2020-11-08 01:17:42 UTC
Donald Trump's aides start the blame game and immediately focus on Jared Kushner
for election loss as 'black' mood in COVID-hit White House turns ugly
*Blame game has begun among Republicans for President Donald Trump's failed bid
for second term
*Fire landing on presidential son-in-law Jared Kushner, who was de facto
*'If the president wins, Kushner deserves credit, but if he loses, Kushner
deserves the blame,' Trump ally told Washington Post
*But a senior administration official defended Kushner to DailyMail.com
*'The expectation was the campaign would beaten by a large margin and, thanks to
the infrastructure Jared set up it, came down to a few thousand votes in a few
states,' the person said.
Donald Trump's team has begun the blame game for the president's failed
re-election bid and the early fire is aimed at Jared Kushner, Trump's son-in-law
who serves as a senior adviser in the White House.
Kushner wears many hats in the Trump world - de facto chief of staff, keeper of
the president's moods, front man on the Middle East, coordinator on the
coronavirus plus the brains behind the re-election effort.
He made it clear from the beginning he was involved in all major campaign
decisions when it came to securing the president a second term. Brad Parscale,
the former campaign manager who ran the campaign in the early days, reported to
Kushner and was a loyalist to the presidential son-in-law.
Kushner is a constant presence at the president's side.
He was with Trump on his final, two-day, seven-state, 10 rally campaign swing.
The president brought him up on stage at one rally and pointed him out during
several others but, most of the time, the Kushner stood backstage, focused
intently on the scene of thousands of supporters cheering on Trump, few with
facial masks and no social distancing. Unlike other aides, Kushner didn't join
them in dancing the 'YMCA' - the song that closed out Trump rallies.
Kushner also was with the president on Election Day, joining him on a visit to
campaign headquarters in Arlington, Virginia, and spending the evening watching
returns with him and other members of the first family in the residence at the
'The only constant in this campaign, from Day One, to the very last day, was
Kushner,' a Trump ally told The Washington Post. 'So if the president wins,
Kushner deserves credit, but if he loses, Kushner deserves the blame.'
But a senior administration official defended Kushner's work, saying without it
the result from the 2020 contest would be much worse.
'The expectation was the campaign would beaten by a large margin and, thanks to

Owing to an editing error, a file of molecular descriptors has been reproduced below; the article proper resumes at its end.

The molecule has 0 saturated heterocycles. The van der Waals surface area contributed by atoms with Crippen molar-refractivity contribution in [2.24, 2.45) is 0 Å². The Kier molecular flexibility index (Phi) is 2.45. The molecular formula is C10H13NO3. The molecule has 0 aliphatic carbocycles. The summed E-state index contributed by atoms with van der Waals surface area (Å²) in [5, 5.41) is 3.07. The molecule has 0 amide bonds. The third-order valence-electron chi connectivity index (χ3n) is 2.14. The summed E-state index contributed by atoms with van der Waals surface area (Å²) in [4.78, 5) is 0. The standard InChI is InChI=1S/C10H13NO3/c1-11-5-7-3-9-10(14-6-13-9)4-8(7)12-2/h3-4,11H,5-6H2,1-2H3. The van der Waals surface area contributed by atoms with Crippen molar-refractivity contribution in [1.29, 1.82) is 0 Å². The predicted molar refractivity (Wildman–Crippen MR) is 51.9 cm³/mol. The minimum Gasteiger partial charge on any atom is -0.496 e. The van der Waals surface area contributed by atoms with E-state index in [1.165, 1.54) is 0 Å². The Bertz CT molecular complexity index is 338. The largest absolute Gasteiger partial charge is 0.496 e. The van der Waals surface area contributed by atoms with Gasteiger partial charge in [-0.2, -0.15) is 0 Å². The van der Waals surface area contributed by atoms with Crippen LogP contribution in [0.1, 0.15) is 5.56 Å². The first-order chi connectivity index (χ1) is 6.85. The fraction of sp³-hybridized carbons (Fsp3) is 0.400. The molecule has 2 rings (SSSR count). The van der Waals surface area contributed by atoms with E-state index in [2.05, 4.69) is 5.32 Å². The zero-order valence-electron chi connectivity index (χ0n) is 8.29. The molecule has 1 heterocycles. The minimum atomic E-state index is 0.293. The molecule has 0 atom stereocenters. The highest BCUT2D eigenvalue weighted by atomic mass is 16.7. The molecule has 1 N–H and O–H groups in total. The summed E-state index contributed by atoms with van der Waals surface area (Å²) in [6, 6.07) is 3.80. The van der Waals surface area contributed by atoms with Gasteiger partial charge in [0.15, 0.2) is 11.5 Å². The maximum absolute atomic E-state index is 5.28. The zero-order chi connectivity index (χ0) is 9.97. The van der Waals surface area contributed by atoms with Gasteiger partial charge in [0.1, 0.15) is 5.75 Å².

the infrastructure Jared set up, it came down to a few thousand votes in a few
states,' the senior administration official told DailyMail.com.
Votes are still being tallied but Biden carried battleground states like
Pennsylvania, Arizona and Nevada by a few percentage points.
Also garnering some blame was Kimberly Guilfoyle, the girlfriend of Donald Trump
Jr who ran the campaign's fundraising operation. Trump was outraised by Biden
and struggled to stay on the airwaves in the final weeks of the campaign.
Campaign aides told Politico that Guilfoyle's operation 'underperformed and was
an HR nightmare.'
Trump, meanwhile, spent his Saturday morning on the golf course at his club in
Sterling, Virginia, which is where he was when the race was called for Biden.
After he played 18 rounds, he stopped to take a photo with a bride getting
married there as supporters cheered him on, according to video posted to
He's shown no signs of conceding and, in a statement released by the campaign,
vowed it wasn't over.
'The simple fact is this election is far from over,' Trump said.
Additionally, the president won't be making a concession call to Biden.
'No scheduling updates,' deputy White House press secretary Judd Deere told
DailyMail.com when asked if such a conversation would happen.
And President Trump has no immediate plans to invite Biden to an Oval Office
meeting, a tradition between outgoing and incoming presidents, CNN reported.
Then President Barack Obama hosted Trump for such a meeting on Thursday,
November 10, 2016, two days after that year's presidential election.
Trump took an early lead in the vote count on Tuesday night but, as more ballots
were counted, Biden started to pull ahead and the mood in the White House turned
The country was kept in suspense all week with news organizations declining to
call the race while ballots were still being counted. Trump's early lead in the
vote count in Michigan, Wisconsin, Arizona, and Pennsylvania dropped as the week
continued and, one-by-one, those states were called for Biden.
The president's mood was 'black,' a White House adviser told The Wall Street
Journal, in the lead up to Saturday's election result.
Adding to the White House worries was another coronavirus outbreak in his ranks.
White House chief of staff Mark Meadows and at least five other staffers tested
positive for the disease after the election.
Meadows had escaped diagnosis when Trump caught the virus in September.
He has been one of the most adamant anti-maskers in the Trump administration,
and insiders say he is rarely seen wearing a face mask, in deference to Trump.